'A tricky line:' Halifax legal expert weighs in on tactics defence lawyers use in sex assault cases
Professor Wayne MacKay said while defence lawyers focus on the complainant, society must focus on what the accused did to create a sexual assault situation.
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How far defence lawyers can go in questioning the credibility of a sexual assault complainant, and how much they were drinking, is a “tricky line,” one Halifax expert says.
Wayne MacKay, Dalhousie University law professor, said he felt “disappointment” to see another taxi sexual assault case in court this week involving Saher Hamdan, less than a month after cabbie Bassam Al-Rawi was acquitted by Judge Gregory Lenehan in a controversial decision hinging on consent that drew national attention and is being appealed.
“That is troubling, because one would hope that taxis are safe places to be,” MacKay said Thursday.
In Hamdan’s case, the 19-year-old passenger testified in court Wednesday the driver rubbed her leg a few times without her consent, reached between her legs to pull a latch and slide back her seat, and he asked if he could kiss her the evening of July 15, 2016.
Defence lawyer John O’Neill extensively cross-examined the complainant on where her feet were in the cab at different points, and said it was a “significant” point whether her leg was on the dashboard as she said in July or propped on the inner side compartment of the door which she said Wednesday.
Many readers commented on social media that they felt it was also irrelevant O’Neill questioned the woman at length about what she was drinking at the bar, and how much, before getting in the cab.
Even though the public conversation is shifting away from what a woman was drinking or wearing when an alleged assault occurs, with many pointing out the emphasis should be on the accused’s actions, MacKay said the defence has a duty to represent their clients to the “fullest extent of the law” while remaining ethical and respectful.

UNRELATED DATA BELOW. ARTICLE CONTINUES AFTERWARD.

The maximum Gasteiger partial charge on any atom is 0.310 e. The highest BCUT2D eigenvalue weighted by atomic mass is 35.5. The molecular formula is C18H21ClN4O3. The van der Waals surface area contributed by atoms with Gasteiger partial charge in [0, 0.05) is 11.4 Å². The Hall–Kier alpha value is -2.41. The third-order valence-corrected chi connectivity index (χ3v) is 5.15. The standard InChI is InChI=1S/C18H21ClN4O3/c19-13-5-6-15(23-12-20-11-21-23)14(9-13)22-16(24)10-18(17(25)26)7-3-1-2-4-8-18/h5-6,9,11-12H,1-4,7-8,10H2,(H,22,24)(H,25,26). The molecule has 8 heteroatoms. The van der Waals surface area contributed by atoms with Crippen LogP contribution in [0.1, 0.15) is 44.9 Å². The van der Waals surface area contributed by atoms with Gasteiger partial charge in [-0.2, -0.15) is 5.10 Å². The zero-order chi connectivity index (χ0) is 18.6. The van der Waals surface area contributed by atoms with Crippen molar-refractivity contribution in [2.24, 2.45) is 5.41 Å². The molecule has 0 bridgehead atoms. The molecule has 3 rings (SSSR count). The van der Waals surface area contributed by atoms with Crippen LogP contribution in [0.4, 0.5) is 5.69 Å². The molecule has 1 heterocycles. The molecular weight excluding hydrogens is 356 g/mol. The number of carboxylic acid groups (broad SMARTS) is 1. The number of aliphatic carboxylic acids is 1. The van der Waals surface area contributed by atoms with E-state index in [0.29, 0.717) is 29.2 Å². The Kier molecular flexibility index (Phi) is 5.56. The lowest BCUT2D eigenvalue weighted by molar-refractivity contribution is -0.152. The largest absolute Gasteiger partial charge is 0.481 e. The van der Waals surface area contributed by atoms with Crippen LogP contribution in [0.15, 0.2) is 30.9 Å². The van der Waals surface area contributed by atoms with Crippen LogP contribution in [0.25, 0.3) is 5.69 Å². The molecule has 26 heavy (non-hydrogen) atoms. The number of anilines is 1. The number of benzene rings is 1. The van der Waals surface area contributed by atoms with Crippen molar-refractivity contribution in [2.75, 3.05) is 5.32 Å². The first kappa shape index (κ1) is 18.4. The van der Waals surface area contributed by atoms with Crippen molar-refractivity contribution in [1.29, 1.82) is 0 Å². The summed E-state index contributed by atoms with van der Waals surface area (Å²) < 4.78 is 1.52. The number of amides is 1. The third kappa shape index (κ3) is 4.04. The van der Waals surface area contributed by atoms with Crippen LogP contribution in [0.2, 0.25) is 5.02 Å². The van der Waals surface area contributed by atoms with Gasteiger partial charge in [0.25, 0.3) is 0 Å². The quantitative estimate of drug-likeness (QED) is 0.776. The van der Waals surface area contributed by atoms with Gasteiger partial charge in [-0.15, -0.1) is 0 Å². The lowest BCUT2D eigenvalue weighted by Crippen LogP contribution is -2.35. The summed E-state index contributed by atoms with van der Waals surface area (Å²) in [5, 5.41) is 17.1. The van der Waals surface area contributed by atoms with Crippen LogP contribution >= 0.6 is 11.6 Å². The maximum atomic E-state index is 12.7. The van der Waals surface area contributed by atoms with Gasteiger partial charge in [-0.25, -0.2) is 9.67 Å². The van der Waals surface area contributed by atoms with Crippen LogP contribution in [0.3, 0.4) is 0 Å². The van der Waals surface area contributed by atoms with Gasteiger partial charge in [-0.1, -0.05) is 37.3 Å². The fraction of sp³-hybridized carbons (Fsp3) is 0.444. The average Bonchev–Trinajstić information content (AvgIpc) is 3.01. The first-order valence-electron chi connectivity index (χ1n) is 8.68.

Defence lawyers cannot “unduly push” the law as they try to find inconsistencies or problems with the credibility of a complainant, MacKay said, and follow modern restrictions like not asking about someone’s sexual history.
And although a “problematic” line of questioning might be around the complainant’s general pattern of drinking, MacKay said how much she was drinking before an alleged assault is “fair game.”
“That could affect her recollections … as long as it doesn’t cross the line into suggesting she was a drunk or drunk most of the time, which are more of a personality attack,” MacKay said.
“It’s a tricky line.”
Although the defence may focus on a complainant’s credibility and drinking, MacKay said it’s really important that society focuses on what the accused person did to produce a sexual assault situation.
“One doesn’t want to add any suggestion that women are sort of wandering around the streets looking for taxi cabs to have sex in. It seems to me that’s pretty unlikely,” MacKay said.
Judge Michael Sherar will review the full transcript of the complainant’s testimony Wednesday and written briefs on the defence’s three arguments before making a decision this summer, which MacKay said is a good sign.
“I imagine after the Justice Lenehan and the Al-Rawi case, there’s going to be a fair caution in dealing with these matters from the bench,” MacKay said.